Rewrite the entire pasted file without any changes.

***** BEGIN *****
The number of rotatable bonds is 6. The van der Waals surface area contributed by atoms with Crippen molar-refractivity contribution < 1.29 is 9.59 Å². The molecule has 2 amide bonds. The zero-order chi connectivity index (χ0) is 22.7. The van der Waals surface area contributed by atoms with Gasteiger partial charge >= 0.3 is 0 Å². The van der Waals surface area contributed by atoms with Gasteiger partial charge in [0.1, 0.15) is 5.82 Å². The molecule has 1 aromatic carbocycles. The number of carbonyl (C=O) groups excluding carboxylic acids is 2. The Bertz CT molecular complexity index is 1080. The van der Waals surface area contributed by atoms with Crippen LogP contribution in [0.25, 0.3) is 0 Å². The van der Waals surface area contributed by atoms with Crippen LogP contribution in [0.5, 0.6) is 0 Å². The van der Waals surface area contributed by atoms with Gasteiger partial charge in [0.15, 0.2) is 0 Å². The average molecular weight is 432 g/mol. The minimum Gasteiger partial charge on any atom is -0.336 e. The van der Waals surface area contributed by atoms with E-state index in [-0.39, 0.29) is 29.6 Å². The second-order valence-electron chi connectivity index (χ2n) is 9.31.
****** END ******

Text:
The number of rotatable bonds is 6. The van der Waals surface area contributed by atoms with Crippen molar-refractivity contribution < 1.29 is 9.59 Å². The molecule has 2 amide bonds. The zero-order chi connectivity index (χ0) is 22.7. The van der Waals surface area contributed by atoms with Gasteiger partial charge >= 0.3 is 0 Å². The van der Waals surface area contributed by atoms with Gasteiger partial charge in [0.1, 0.15) is 5.82 Å². The molecule has 1 aromatic carbocycles. The number of carbonyl (C=O) groups excluding carboxylic acids is 2. The Bertz CT molecular complexity index is 1080. The van der Waals surface area contributed by atoms with Crippen LogP contribution in [0.25, 0.3) is 0 Å². The van der Waals surface area contributed by atoms with Crippen LogP contribution in [0.5, 0.6) is 0 Å². The van der Waals surface area contributed by atoms with Gasteiger partial charge in [0.15, 0.2) is 0 Å². The average molecular weight is 432 g/mol. The minimum Gasteiger partial charge on any atom is -0.336 e. The van der Waals surface area contributed by atoms with E-state index in [-0.39, 0.29) is 29.6 Å². The second-order valence-electron chi connectivity index (χ2n) is 9.31.